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ued sound. · A period of which the members are connected by copulatives, produceth an effect upon the mind approaching to that of a continued found; and therefore the suppressing copulatives must animate a description. It produces a different effect akin to that mentioned: the members of a period connected by proper copulatives, glide smoothly and gently along; and are a proof of ledateness and leisure in the speaker : on the other hand, one in the hurry of passion neglecting copulatives and other particles, expresses the principal image only; and for that reason, hurry or quick action is best expressed without copulatives:

Veni, vidi, vici.

-Ite :
Ferte citi Hammas, date vela, impellite remos.

Eneid. iv. 593.

Quis globus, O civis, caligine volvitur atra?
Ferte citi ferrum; date tela, scandite muros.
Hoftis adeft, eja.

Eneid. ix. 37

In this view Longinus* juftly compares copulatives in a period to strait tying, which in a race obstructs the freedom of motion.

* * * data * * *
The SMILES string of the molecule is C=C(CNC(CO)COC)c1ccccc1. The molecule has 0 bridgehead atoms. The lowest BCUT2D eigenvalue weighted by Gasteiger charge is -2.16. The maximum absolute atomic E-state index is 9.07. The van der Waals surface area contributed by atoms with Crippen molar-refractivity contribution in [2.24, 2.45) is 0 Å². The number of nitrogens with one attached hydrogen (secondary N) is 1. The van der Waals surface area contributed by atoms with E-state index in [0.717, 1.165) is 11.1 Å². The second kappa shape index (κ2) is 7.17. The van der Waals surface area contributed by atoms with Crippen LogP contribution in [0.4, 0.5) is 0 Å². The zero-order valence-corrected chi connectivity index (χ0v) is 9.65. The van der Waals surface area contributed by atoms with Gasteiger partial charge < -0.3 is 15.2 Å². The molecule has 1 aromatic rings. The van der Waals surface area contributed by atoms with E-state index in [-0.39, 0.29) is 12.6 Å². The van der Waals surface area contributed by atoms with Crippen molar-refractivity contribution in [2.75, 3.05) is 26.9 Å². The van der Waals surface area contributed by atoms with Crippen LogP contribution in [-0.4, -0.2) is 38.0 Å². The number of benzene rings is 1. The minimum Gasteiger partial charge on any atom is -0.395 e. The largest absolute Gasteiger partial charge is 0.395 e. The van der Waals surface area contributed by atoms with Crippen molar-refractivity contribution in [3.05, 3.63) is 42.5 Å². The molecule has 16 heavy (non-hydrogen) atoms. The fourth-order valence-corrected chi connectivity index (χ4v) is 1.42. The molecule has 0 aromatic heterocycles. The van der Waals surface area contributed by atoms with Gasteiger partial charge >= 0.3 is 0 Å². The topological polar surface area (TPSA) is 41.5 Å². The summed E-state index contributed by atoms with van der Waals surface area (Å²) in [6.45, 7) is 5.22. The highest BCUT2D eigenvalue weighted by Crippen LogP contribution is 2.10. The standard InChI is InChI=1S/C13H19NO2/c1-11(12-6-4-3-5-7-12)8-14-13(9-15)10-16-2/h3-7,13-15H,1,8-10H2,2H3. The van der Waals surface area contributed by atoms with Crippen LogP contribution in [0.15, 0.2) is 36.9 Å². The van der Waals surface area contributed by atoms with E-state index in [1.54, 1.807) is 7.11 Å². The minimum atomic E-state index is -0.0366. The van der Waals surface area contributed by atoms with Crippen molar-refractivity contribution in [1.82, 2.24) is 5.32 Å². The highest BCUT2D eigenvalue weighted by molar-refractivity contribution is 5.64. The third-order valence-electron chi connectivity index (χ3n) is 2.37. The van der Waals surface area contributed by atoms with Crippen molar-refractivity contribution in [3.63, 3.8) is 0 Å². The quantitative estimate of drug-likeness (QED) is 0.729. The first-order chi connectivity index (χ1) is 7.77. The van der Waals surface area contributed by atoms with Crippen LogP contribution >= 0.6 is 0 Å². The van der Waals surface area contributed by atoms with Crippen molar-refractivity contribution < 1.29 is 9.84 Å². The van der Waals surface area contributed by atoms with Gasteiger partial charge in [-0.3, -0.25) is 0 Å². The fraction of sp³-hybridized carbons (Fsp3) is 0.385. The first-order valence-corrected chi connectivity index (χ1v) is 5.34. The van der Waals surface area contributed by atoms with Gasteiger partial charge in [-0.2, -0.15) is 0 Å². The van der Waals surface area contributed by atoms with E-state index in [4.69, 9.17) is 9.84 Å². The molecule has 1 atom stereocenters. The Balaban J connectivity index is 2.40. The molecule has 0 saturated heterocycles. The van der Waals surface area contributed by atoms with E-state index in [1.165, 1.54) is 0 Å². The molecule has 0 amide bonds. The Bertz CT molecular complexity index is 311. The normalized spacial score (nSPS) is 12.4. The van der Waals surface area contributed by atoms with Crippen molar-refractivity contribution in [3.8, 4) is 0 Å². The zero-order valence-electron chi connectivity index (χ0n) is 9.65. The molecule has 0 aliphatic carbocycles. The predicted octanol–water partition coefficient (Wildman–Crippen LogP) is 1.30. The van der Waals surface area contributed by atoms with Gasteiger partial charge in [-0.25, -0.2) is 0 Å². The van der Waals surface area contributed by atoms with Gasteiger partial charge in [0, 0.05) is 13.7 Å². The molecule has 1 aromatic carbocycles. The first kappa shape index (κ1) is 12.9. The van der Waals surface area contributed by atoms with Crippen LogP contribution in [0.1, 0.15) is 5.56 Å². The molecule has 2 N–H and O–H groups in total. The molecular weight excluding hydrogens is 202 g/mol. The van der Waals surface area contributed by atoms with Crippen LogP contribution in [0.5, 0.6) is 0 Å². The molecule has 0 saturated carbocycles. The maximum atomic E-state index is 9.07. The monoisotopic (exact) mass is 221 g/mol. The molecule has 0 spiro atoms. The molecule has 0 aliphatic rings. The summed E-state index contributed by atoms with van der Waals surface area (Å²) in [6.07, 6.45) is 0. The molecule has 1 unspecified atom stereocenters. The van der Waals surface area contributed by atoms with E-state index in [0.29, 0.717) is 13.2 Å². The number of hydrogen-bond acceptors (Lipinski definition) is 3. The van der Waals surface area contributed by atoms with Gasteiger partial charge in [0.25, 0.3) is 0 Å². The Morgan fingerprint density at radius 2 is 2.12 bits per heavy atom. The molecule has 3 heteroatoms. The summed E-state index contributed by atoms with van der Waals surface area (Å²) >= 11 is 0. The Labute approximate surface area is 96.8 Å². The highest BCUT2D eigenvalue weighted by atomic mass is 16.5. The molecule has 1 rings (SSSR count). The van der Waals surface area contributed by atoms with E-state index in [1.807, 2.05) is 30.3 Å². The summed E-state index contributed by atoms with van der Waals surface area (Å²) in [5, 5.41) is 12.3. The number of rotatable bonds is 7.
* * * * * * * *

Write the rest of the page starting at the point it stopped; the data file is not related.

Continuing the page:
It follows, that a plurality of copulatives in the fame period ought to be avoided : for if the laying aside copulatives give force and "liveliness, a redundancy of them mult render the period languid. To appeal to the following instance, though there are but two copulatives.

Upon looking over the letters of my female correspondents, I find several from women complaining of jealous

husbands;

*Treatise of the Sublime, cap. 16.

husbands; and at the fame time protesting their owa innocence, and desiring my advice upon this occalion.

Spectator, No. 170.

I except the case where the words are intended to express the coldness of the speaker ; for there the redundancy of copulatives is a beauty :

Dining one day at an alderman's in the city, Peter observed him expatiating after the manner of his brethren, in" the praises of his sirloin of beef. “ Beef,” said the fage magistrale, " is the king of meat : Beef comprehends in it the quintessence of partridge, and quail, and venison, and phcasanit, and plum-pudding, and cultard.

Tale of a Tub, § 4.

And the author shows great delicacy of taste by varying the expression in the mouth of Peter, who is represented more animated :